To progress as a society, we must redefine our definition of success and consider how we can achieve such success as women. There is no reason why we should abandon femininity; rather, we must embrace femininity as powerful in itself.
The conclusion we reached from our discussion was the importance of women supporting women. Gathering as a group, a small subset of a larger campus community, was affirming and reassuring. To make this campus the most inclusive and equal environment for all, we must build women up rather than tearing them down. Applaud women’s accomplishments, and be there to catch each other when we stumble. We can only move forward together.
Dear male allies,
Participating in feminism as a social movement can take many forms. Voting for feminist female candidates, marching against discrimination, and encouraging comprehensive sexual harassment policies are all steps we can take against male hegemony. But sometimes the place we have the most impact is on the home front, examining the behavior of our friends, our relatives, and ourselves. Feminism is not only about politics, but about the way we conduct ourselves interpersonally, about who gets respect and what kind.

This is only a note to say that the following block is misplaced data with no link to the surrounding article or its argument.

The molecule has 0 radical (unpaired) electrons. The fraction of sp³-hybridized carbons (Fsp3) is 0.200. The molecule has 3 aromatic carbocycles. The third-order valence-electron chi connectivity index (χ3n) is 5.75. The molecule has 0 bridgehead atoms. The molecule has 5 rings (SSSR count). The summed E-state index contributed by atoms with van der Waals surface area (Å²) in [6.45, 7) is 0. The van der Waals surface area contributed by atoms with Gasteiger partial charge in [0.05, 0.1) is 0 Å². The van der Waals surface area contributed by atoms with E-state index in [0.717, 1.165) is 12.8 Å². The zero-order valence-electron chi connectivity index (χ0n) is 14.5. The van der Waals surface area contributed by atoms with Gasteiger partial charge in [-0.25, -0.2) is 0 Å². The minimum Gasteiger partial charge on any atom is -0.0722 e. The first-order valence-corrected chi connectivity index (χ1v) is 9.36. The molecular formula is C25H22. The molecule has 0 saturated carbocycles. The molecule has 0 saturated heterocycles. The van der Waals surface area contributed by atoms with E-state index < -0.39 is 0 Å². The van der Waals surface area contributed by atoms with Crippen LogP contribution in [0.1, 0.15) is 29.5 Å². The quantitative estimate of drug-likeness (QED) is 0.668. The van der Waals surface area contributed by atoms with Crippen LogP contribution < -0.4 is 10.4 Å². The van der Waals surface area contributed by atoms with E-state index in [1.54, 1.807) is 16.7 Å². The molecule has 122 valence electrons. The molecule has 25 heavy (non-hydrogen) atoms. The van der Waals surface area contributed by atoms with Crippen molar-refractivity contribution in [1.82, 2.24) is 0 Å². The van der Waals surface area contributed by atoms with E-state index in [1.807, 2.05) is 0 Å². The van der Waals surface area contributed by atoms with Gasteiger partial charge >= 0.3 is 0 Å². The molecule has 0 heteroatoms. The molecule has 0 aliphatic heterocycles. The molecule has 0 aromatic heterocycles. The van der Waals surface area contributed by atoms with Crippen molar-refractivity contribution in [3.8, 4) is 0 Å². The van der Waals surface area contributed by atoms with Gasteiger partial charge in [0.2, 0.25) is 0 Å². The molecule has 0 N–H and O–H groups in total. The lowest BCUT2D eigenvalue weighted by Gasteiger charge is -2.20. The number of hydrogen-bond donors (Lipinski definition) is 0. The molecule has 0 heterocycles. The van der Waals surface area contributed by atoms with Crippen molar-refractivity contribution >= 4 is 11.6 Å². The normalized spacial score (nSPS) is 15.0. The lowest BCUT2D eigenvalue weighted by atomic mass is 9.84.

In that vein, we would like to encourage you, the allies of women, the self-styled “manbassadors,” to consider and examine how you interact with, support, and dismantle norms of respect. If you’d like to be a better ally, we implore you to ask yourself a few questions:
How do you interact with the women in your life? Probably with respect, gratitude, and understanding. But how about with the women who are not in your life, the women you are less likely to meet at Georgetown? They are the women who are staying home with children, who are serving fast food, who don’t speak your language. They are not disposable parts of this movement. Consider them as you move about your world. How do you speak to them? What do you think or say about their choices? If you are searching for feminist heroes, do not only look at those who have achieved despite great obstacles, but at those whose obstacles prevented them from traditional achievement.